copies itself and the two copies (called sister chromatids) are paired with each other physically to make an X-like shape that is often used to show chromosomes in pictures. Such picture actually has 92 chromosomes since each unique chromosome is duplicated in it (but we typically say that there are 46 replicated chromosomes rather than that there are 92 chromosomes). This pairing after copying is important in cell division so that the resulting cells will get the correct set of choromosomes. In mitosis (ordinary cell division), each of the two new cells has one set of the 46 unique chromosomes. In meiosis, the gametes (sperm and eggs) are formed to have only one copy of each homologous chromosome and thus have 23 unique chromosomes. During meiosis, the process of recombination shuffles the homologous copies of the paternal and maternal chromosomes in such a way that each of the offspring's chromosomes will be a mixture of its grandparental chromosome segments.
Other important terms¶
- Gene: The most obvious way how genetic variation can affect phenotypes is through
variation in how genes function. Genes are segements of DNA that code for proteins (see yourgenome.org) and variation in the physical structure of the protein or in the time and place where the protein is made can have phenotypic consequences. Therefore, we are very interested in how genetic variation can affect the function of genes, and a lot of this is still unknown. Protein coding genes cover less than 2% of the whole human genome, but the remaining 98% affects the regulation of genes in many ways.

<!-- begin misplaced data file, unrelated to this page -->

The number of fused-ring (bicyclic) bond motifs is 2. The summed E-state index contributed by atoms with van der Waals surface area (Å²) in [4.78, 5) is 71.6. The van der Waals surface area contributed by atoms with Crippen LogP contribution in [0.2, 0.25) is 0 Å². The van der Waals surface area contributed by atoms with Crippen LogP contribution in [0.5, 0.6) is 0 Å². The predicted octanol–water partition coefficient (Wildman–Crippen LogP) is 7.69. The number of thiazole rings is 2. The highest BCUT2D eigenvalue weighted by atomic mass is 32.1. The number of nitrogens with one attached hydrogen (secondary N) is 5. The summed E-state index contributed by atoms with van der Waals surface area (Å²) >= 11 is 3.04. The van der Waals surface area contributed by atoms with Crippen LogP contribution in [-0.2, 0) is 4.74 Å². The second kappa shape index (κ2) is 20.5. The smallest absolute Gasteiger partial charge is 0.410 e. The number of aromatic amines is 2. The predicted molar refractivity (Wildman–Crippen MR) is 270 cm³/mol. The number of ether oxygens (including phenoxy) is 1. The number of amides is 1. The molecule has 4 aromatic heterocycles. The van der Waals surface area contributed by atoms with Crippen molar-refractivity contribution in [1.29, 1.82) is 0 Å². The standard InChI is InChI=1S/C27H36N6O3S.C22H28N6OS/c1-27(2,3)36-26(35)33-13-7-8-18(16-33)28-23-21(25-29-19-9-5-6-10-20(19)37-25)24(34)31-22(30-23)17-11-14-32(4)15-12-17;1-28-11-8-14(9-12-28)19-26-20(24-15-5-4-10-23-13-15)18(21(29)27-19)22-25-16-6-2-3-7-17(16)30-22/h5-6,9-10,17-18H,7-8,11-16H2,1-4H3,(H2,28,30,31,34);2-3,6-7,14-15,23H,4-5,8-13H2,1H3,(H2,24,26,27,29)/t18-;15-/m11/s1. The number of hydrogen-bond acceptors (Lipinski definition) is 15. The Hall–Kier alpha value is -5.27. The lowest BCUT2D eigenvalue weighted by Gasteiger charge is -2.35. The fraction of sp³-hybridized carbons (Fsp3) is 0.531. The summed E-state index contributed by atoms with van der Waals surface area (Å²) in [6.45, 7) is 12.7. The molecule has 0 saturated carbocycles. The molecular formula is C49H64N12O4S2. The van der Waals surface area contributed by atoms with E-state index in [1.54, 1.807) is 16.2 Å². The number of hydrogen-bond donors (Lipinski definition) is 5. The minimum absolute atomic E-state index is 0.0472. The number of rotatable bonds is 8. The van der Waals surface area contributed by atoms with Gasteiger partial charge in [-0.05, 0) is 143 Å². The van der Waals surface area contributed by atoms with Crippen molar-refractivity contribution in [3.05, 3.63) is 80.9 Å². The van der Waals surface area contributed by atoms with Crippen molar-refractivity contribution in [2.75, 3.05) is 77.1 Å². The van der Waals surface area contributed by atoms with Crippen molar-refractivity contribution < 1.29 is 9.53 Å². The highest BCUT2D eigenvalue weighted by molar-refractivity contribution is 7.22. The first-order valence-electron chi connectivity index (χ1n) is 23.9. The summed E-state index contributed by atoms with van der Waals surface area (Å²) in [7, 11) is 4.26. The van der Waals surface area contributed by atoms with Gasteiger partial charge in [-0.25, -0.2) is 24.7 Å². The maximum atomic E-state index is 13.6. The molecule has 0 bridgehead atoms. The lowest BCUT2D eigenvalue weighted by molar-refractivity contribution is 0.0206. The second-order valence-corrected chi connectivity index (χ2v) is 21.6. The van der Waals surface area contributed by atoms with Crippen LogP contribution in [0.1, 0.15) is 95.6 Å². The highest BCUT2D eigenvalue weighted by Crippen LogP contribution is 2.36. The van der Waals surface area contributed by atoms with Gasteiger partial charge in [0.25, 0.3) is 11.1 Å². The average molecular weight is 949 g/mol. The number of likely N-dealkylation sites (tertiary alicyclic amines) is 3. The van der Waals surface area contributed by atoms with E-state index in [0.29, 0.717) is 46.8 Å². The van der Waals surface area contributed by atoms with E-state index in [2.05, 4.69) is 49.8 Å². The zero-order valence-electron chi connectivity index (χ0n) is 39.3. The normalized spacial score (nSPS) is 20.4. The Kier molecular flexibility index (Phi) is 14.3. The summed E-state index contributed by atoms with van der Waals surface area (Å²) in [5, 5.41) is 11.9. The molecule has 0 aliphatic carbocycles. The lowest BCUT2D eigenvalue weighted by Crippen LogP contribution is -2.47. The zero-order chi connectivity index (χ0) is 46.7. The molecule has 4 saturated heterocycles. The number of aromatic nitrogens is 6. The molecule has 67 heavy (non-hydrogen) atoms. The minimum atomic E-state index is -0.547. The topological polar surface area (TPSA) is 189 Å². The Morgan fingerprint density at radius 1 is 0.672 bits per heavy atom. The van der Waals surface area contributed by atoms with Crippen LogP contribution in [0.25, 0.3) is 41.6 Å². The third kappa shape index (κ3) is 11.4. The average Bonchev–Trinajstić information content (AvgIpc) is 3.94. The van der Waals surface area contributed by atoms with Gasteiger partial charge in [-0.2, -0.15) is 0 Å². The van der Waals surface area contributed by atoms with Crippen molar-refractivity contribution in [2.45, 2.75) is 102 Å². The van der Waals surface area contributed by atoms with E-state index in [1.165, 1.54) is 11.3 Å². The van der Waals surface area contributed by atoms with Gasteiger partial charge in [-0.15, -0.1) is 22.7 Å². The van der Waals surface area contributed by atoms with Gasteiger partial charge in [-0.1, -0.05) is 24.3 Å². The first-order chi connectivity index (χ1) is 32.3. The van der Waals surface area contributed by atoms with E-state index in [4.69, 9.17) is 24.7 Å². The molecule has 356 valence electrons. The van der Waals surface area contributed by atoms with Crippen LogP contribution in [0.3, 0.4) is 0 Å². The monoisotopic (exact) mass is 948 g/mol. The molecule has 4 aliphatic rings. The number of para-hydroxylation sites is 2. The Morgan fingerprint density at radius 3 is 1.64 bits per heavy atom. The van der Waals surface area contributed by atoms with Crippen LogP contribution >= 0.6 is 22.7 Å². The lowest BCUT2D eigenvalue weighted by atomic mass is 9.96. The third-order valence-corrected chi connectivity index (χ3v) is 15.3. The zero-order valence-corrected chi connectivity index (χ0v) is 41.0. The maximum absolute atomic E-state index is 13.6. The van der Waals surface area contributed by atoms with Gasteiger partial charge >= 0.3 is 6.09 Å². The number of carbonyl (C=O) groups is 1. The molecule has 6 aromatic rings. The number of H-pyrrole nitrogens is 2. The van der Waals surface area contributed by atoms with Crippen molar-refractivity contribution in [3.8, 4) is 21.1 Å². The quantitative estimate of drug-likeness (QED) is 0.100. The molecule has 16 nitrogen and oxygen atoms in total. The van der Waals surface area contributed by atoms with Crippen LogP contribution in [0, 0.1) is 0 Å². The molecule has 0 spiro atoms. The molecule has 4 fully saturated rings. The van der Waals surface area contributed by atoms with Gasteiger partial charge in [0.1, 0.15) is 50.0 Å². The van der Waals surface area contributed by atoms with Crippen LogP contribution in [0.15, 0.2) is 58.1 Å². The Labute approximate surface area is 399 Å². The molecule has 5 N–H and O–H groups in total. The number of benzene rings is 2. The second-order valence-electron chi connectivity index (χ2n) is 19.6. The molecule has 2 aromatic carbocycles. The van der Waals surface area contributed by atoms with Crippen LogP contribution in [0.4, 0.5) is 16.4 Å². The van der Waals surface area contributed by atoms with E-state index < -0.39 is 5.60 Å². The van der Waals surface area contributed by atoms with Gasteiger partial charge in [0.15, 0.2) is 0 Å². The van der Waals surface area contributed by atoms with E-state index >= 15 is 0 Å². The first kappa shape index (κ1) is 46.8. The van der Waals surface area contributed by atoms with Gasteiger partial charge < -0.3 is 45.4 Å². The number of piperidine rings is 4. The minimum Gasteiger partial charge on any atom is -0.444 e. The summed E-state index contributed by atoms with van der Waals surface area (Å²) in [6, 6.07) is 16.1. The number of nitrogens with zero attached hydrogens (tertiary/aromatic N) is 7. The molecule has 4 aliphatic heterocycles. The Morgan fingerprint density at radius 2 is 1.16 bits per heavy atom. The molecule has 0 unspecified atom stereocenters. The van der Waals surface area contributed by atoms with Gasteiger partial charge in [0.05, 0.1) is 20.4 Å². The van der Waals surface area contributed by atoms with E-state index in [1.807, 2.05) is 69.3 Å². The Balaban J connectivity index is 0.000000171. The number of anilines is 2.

- Locus (pl. loci): A continuous region of the genome is called a locus (plural loci).
It can be of any size (e.g. a single nucleotide site of length 1 bp or a region of 10 milion base pairs, 10 Mbp).
- GWAS loci: Regions that include a clear statistical association
with the phenotype of interest.
1.1.1 Genetic variants¶
At any one position of the genome (e.g. nucleotide site at position 13,475,383 of chromosome 1, denoted by chr1:13,475,383) variation can exist between the genomes in the population. For example, my paternal chromosome can have a base A and maternal chromosome can have a base G (on the +strand of the DNA) at that position. Such a one-nucleotide variation is called a single-nucleotide variant (SNV) and the two versions are called alleles. So in the example case, I would be carrying both an allele A and an allele G at that SNV, whereas you might be carrying two copies of allele A at the same SNV. My genotype would be AG and yours AA. An individual having different alleles on his/her two genomes is heterozygous at that locus, and an individual having two copies of the same allele is homozygous at that locus. If neither of the alleles is very rare in the population, say, the minor allele frequency (MAF) is > 1% in the population, the variant is called a polymorphism, single-nucleotide polymorphism (SNP). There are over 10 million SNPs in the human genome. More complex genetic variation include structural variation (SV) such as copy number variants (CNVs), that include duplications or deletions of genomic regions, or rearrangements of the genome, such as inversions or translocations of DNA segments (see yourgenome.org).